EDITORIAL: We’re not getting younger

HERE’S SOME ADVICE. If your mother-in-law confides in you that “Getting old sucks,” believe her.

Some people age with few problems, but many of us will need help in their later years and nursing homes, now called skilled nursing facilities, are where we’ll get it. This applies to residents of Columbia County because we are the “oldest county in the state” when measured by the percentage of the population over 60. That works out to one of every four people who live here. Kary Jablonka, head of the county Office for the Aging, has been talking about this recently as his agency does what it can to meet the current needs of elder residents and to encourage folks to plan for the future.

If you aren’t already wondering who’s going to mow the lawn or do the shopping when you can’t, here’s another way to look at what’s happening: the median age statewide is 38; the median age in the county is a little over 45. And this aging business has a gender bias that gets worse as we grow older. The county has roughly twice as many women residents as men over the age of 85. Sorry, guys.

Many of us hope we can stay in our homes until the end of our lives, and technology coupled with consumer preferences may make that approach the model for care in the future. But the range of geriatric problems that require constant attention and the rural character of the county may also lead to an increase in the number of people requiring skilled nursing facilities.

The county has a handful of private nursing facilities and it has Pine Haven in Philmont, owned and operated by the county government. Pine Haven, with 120 beds, is over 40 years old and needs to be replaced or extensively remodeled. This is not news to anyone familiar with county government. In the middle of the last decade a committee of county officials carefully considered the options and concluded that a new facility with a few more beds made the most sense.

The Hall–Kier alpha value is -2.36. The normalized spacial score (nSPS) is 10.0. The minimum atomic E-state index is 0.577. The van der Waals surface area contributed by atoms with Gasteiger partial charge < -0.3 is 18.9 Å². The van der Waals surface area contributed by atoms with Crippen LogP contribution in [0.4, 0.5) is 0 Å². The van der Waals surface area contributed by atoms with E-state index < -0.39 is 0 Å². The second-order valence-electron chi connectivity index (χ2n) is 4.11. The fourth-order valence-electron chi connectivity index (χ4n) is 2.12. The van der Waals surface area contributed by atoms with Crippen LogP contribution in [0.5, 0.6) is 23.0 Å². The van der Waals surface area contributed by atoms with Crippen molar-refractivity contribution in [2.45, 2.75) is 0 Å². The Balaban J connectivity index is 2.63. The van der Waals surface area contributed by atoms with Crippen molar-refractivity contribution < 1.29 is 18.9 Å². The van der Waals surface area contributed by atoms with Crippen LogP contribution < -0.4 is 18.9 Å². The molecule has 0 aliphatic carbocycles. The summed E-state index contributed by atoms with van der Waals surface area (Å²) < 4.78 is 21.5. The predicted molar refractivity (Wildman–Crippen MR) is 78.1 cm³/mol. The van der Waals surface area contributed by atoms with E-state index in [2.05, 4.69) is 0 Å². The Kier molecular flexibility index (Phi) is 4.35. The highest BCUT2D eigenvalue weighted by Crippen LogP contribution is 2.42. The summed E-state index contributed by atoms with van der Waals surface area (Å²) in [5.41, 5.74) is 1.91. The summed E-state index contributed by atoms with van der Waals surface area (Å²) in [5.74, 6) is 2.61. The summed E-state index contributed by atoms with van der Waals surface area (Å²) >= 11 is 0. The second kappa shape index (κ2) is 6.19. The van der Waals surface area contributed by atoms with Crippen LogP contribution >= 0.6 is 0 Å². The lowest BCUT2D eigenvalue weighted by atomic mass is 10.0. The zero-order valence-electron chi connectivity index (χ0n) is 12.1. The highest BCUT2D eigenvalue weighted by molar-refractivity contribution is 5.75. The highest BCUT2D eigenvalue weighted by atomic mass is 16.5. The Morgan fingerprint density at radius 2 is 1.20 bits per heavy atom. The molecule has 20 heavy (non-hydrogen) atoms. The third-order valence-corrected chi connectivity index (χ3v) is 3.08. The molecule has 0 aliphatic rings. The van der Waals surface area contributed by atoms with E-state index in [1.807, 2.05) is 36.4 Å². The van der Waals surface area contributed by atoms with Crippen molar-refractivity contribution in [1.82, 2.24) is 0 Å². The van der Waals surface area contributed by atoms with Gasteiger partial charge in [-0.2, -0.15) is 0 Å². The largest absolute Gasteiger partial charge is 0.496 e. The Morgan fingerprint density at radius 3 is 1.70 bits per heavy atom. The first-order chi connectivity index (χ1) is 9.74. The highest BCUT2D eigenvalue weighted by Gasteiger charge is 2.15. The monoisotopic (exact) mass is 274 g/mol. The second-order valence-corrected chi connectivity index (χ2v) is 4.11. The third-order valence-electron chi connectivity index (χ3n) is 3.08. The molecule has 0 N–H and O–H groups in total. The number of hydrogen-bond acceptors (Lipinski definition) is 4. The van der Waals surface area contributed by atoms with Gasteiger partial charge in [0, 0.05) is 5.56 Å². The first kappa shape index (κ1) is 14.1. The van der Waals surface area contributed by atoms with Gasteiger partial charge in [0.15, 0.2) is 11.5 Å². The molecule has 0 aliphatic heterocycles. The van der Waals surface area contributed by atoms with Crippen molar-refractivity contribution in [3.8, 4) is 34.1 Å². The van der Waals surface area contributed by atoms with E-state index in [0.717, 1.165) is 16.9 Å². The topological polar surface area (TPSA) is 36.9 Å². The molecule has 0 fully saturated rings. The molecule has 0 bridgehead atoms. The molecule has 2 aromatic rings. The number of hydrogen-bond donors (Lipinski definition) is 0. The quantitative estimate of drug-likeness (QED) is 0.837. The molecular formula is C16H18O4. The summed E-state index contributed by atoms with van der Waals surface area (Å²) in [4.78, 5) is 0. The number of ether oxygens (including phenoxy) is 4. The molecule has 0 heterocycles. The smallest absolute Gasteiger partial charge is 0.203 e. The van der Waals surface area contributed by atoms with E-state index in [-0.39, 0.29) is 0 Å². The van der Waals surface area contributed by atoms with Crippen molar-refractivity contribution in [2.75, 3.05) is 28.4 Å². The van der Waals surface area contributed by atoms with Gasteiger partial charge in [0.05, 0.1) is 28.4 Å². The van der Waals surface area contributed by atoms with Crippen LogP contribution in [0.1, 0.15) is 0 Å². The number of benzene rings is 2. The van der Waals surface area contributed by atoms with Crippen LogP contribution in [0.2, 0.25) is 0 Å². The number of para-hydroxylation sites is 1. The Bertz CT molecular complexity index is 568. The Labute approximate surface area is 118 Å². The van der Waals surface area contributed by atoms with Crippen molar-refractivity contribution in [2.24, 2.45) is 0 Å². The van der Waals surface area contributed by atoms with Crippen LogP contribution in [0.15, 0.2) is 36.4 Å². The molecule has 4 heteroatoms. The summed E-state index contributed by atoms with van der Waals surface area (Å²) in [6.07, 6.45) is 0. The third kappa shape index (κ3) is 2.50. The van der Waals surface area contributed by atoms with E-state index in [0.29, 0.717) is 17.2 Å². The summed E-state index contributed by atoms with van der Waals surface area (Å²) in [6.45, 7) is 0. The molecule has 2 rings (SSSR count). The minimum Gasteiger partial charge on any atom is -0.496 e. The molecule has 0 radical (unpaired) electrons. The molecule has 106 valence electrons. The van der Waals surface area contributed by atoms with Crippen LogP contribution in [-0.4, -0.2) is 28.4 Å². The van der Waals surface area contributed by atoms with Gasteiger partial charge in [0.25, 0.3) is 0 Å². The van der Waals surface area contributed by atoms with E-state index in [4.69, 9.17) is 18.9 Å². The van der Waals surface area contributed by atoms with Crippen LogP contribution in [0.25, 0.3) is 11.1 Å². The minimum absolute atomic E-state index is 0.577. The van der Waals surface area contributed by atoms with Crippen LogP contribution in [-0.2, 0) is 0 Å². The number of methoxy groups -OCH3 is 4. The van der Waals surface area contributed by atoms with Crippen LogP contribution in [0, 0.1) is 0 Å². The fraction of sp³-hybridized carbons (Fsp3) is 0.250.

Earlier this month the county Board of Supervisors agreed to spend up to $1.2 million for architectural studies for a new Pine Haven, a facility expected to cost more than $33 million. In the past the state has reimbursed counties for much of the cost of construction for similar projects.

The contract for the studies gives the county the option of pulling the plug before all the money $1.2 million is spent if the preliminary information doesn’t look promising. And while that’s a prudent step, it’s not yet clear what might trigger a decision to abandon the plan.

It certainly can’t be demand. The county is a captive of our demographics trends. As the average age increases, ever greater numbers of older residents will need skilled nursing care. That pressure for care will continue over the life of a new facility.

It won’t be quality of care, either. Pine Haven has a strong tradition of professional service and effective management. Until now taxpayers have been satisfied that Pine Haven, which accounts for $9 million of the $159 million in line-item spending in the county budget. It’s a service worth having.
New Lebanon Supervisor Michael Benson (R), who voted for the architect’s studies, qualified his support by saying that the county should concentrate on maintaining roads and bridges and leave the care of older residents to private industry. Too bad the choice isn’t that simple.

This county already has many more private nursing facility beds than Pine Haven has now or would have if the county builds a new facility. Yet the state agreed that the new Pine Haven, with eight more beds, meets state criteria for a certificate of need, a recognition that the county requires more nursing facility beds than it has. The private sector isn’t stepping in to fill this need, and so it falls to government to close the gap. It’s possible too that having a publicly run option keeps the private players on their toes.

What’s really happening here is a debate over the maintenance of essential human services infrastructure. That’s something we cannot not delegate exclusively to market forces any more than roads and bridges. County supervisors have shown admirable caution in planning to replace Pine Haven. They’re right not to waste our tax money, but they would act irresponsibly if they do not devote public funds to build the best new Pine Haven possible.

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